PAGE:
It all sounded extremely simple and I decided to follow the advice of the chirpy Social Security lady. First obstacle: the Office is about 700 kilometres away from my parents' place. Undeterred, I boarded a bus, the underground and another bus - the trip rounding up to an even hour and a half - only to find out that the number of people queuing was a charming 136. The security guard told me I had no chance of getting in that day. No worries, I'll come back tomorrow, I thanked him and trotted away to catch a bus, the underground and another bus home.
I'm tough. I'd defeated CEDOC. I'd defeated Trésor. I was ready to stand up against The Queue. I came back the next day, much earlier, at 8:30 am. There were 55 people ahead of me. I sat down and started reading. Do I have to tell you how depressing the Employment Office in Warsaw is? Sad, grey people, sit in apathy; they don't even bring anything to help them pass the hours they must spend there: no books, no mp3 players, only staring into space. The air is charged with frustration and, in some cases, with the stench of alcohol or unshowered male bodies. I felt blue ten minutes into the experience. Three and a half hours later, when my turn finally came, I was desperate to get out.
952! My number is finally called! I pick up my bag, I put a CEDOC/Trésor smile on my face and I enter the magical Room 9. I quickly localize the counter which called me and direct my CEDOC/Trésor smile accordingly. At this very moment Man sits on my chair, opposite my civil servant, who rudely informs me that Man was there before and was asked to come back. She thus blocks me, as no other lady will attend to my registration needs, because my number was already called. I have no choice but to wait for the monstrous Man to finish his buisness. He finishes. Nothing can stop me now! Courage!
Well? What happens next? It's Europe, n'est-ce pas?
Yes, it's Europe. Which, as of today, means absolutely nothing to me. You see, my conversation with the civil servant lady was full of contradictory statements, which left absolutely nothing clear, apart from the fact that I was not in the correct office altogether, as I was locally assigned to a different one.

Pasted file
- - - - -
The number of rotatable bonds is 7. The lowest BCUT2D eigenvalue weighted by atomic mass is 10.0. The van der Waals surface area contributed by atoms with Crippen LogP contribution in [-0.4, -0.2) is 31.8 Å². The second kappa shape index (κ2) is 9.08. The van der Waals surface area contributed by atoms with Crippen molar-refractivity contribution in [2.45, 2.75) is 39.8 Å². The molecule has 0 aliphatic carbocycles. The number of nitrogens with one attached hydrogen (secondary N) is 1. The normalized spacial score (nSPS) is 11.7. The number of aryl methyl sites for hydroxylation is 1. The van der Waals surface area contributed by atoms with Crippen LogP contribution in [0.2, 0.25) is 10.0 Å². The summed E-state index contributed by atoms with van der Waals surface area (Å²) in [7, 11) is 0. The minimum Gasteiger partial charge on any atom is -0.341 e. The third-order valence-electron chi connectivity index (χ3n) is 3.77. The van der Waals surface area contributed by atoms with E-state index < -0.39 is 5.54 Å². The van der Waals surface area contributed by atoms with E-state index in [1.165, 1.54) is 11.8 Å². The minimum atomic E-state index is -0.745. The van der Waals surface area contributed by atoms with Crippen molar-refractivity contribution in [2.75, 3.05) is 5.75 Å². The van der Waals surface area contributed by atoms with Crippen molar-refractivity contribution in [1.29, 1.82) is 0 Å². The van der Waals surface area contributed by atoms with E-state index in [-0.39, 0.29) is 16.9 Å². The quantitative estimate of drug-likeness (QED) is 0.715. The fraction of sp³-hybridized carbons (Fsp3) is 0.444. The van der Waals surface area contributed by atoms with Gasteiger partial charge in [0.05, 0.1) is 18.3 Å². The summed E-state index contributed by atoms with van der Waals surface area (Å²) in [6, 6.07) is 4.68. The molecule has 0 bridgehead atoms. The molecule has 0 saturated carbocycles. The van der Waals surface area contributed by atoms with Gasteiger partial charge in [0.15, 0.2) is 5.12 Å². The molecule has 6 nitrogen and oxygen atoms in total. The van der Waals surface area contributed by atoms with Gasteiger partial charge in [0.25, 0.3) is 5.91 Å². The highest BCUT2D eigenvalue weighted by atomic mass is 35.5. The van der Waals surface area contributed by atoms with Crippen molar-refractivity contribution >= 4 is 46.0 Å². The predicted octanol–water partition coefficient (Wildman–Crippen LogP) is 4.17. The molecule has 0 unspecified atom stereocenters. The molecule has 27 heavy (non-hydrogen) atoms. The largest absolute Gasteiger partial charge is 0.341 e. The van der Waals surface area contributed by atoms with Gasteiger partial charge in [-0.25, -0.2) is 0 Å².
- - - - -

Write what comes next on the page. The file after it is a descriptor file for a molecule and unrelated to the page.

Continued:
Conclusions: I don't know if I should register. I don't know if I can get insurance free of charge. I don't know where I can get the U2 form. I don't know how to get to the correct Employment Office. More conclusions: administration works badly everywhere in the world. Only in some countries it's corrupt and/or messy enough for you to stand a chance.
And, while Jandro is trying to convince Galician authorities that he has indeed left Gabon and is now in Spain, there is only one thing I can say: I miss CEDOC.
The image comes from here.
Tuesday, January 18, 2011
Let's face it, I had never been fond of packing. But this time was different. This time, the plan was daunting: to gather all of our earthly possessions and fit them into six suitcases, twenty-three kilogrammes (and God forbid half a kilo more!) each. We were to pack up our whole huge flat, give or throw away whatever we weren't taking with us, so that by the end of the day the big white flat were clean and tidy and big and white.
About three hours into packing, my crisis began. First, I felt anxious. I didn't know where to start from and I could not evisage the end of the whole process. It seemed to me that we would never leave Gabon, because we would simply not manage to pack.
Consequently, I decided it was time for some damage control. I thus sat down on the big white floor of the big white living room and gave way to the packer's rage. This having no effect on Jandro or the suitcase, which stubbornly refused to pack on its own, I moved on to the second stage: despair. A lot of crying followed, during which I requested a container (like all normal people... since when do I believe that all normal people are in a possession of a container anyway?). Finally, I stated firmly that I wasn't leaving. The statement was closely followed by stage three - resignation, or thoughless staring into the big white wall.
And then Jandro, the most peaceful, the most rational packer in the world (have you any idea how annoying this felt back then?), ignoring my blaming him for the lack of container that all normal people have, picked me up from the floor and took me out to buy an additional suitcase.
Slowly, the packing continued. By 5:30 pm we were nearly done and the world did not end. Six bags were filled with exactly 23 kilos of stuff each. The flat was as big and white as ever. That was it. We moved out.
And if I don't say it enough, here comes: my boyfriend rules! Totally.